Yesterday at the Los Angeles Film Festival was the most film-centric day many film lovers, myself included, have experienced thus far. The top floor of Regal LA Live was alive with the electric energy of impassioned cineastes darting from one theater to another to see up to five movies in a row.
First up for me was Without Gorky, a family portrait made by Cosmia Spender, the granddaughter of abstract expressionist painter Arshile Gorky. For better or for worse, Without Gorky, has no real interest in exploring Gorky’s work, creativity, influence, or legacy. Rather, the film is the life story of his widow and two daughters as they struggle for decades to deal with Gorky’s suicide and the abuse he inflicted upon them when he was alive. Hence, the film may find an audience with those intensely interested in the private life of a brilliant and complex man, but filmgoers without a preexisting understanding of Gorky’s work are left in the cold. Although Without Gorky is certainly insightful, revealing, and at times funny, the experience of watching the film all too often feels as if you’re sitting in on another family’s therapy session or watching someone’s art therapy project.
The comedy Red Flag from filmmaker Alex Karpovsky was once again a hot ticket yesterday, packing a large crowd into one of the largest auditoriums at Regal LA Live. Karpovsky plays an independent filmmaker named Alex Karpovsky, who is getting ready to go on tour to promote his latest film entitled Woodpecker, something the real Karpovsky did several years ago. While on tour, Alex is hoping to gain some perspective on life and his recently failed relationship. Red Flag spends much of its 99-minute running time running up to the razor’s edge of feeling too self-indulgent, but Karpovsky executed the story with enough genuine heart and humor to make for an exceedingly enjoyable film. Red Flag got the biggest laughs from any audience at the festival so far, and they were all well-deserved.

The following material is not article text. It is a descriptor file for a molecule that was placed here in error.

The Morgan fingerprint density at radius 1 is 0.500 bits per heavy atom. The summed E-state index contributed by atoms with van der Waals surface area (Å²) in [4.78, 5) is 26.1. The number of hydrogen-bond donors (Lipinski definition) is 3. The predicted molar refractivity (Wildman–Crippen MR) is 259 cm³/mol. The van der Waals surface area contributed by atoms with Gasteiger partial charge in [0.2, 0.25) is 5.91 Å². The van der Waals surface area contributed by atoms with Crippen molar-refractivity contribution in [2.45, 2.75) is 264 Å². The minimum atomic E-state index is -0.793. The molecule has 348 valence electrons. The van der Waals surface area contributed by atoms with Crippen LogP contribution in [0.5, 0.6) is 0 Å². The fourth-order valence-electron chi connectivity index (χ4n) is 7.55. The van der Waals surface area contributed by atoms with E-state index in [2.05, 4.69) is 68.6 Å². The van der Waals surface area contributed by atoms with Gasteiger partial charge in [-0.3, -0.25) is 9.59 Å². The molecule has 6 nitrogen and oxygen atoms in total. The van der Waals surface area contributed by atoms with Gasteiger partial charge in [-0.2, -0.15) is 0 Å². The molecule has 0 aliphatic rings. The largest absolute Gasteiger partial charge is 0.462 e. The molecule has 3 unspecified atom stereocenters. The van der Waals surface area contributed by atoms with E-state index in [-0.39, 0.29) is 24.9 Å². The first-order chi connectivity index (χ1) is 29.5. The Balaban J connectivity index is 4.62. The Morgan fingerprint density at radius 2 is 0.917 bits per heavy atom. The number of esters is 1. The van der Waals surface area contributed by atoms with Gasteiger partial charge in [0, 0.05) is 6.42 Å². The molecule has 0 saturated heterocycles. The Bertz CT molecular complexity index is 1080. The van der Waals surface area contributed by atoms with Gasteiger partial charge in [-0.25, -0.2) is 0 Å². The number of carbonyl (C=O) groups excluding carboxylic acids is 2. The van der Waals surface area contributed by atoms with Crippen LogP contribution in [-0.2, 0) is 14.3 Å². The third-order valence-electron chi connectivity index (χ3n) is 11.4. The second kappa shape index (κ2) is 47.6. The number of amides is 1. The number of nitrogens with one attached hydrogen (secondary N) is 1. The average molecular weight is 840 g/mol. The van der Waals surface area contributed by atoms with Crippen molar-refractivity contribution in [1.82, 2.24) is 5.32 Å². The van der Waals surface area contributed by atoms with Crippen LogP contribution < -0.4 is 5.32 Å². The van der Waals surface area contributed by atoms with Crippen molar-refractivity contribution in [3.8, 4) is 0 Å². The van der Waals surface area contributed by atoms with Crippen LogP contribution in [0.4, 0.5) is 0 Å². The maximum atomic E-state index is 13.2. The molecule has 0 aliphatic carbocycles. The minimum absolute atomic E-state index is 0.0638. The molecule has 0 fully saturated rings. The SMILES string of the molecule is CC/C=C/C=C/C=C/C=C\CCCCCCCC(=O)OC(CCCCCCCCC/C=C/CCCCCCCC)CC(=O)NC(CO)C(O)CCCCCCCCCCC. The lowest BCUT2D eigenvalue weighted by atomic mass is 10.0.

Crazy & Thief film filmmaker Cory McAbee (The American Astronaut) proved to be a delightful surprise, with a 58-minute running time and a sense of innovation and playfulness that made it one of the most impressive and innovative films of the festival so far. Crazy and Thief follows McAbee’s real life 7-year-old daughter and 2-yeat-old son as they venture out into the world in an attempt to find the Star of Bethlehem and travel back in time. McAbee shot the film digitally with two other crew members, one being his wife, so the films feels consummatly intimate, yet the larger-than-life personalities of the kids make the film feel truly cinematic. Crazy & Thief is a modern-day fairy tale for kids of all ages. The film plays again on Tuesday, June 19th at 7:50 pm at Regal LA Live.
A Night Too Young from Czech filmmaker Olmo Omerzu was up next. The slow-burn coming-of-age tale takes place over the course of one New Year’s Day in which two 12-year-old boys find themselves in the company of an older woman and the two men with whom she forms a strange love triangle. I have a hard time feeling like I can justly evaluate this film, as the screening I attended was plagued with technical difficulties with both the film and audio. Hopefully they’ll be sorted out by the film’s showing tonight at 8:10 at Regal LA Live.
If I were to give an award to any film at the festival for Film I Have No Clue What to Make of Whatsoever, An Oversimplification of Her Beauty would run away with the prize hands-down. It’s hard to evaluate as a film, because it feels like less like a film and more like a 90-minute multimedia art project. The film began as a short How Would You Feel? and instead of expanding on the short filmmaker Terence Nance made another film that expands upon and interacts with his first one, using numerous forms of animation and digital filmmaking. An existential presentation of a relationship as it’s developing and as it’s past, this should quickly become a favorite of the hipster art gallery crowd.
Tonight’s best bets are Neil Young Journeys and Four, both of which I reviewed before the festival. For those not Neil Young fans, Sun Kissed is also on offer during that timeslot, which I also reviewed during the week and recommend. Brave and Seeking a Friend for the End of the World enjoy gala screenings tonight for those wanting and willing to brave long lines. As always, I’ll be off the beaten path seeking out Gimme the Loot, Reportero, and Juan of the Dead. Here’s hoping I’ll see you there.
Filed under: Film Festivals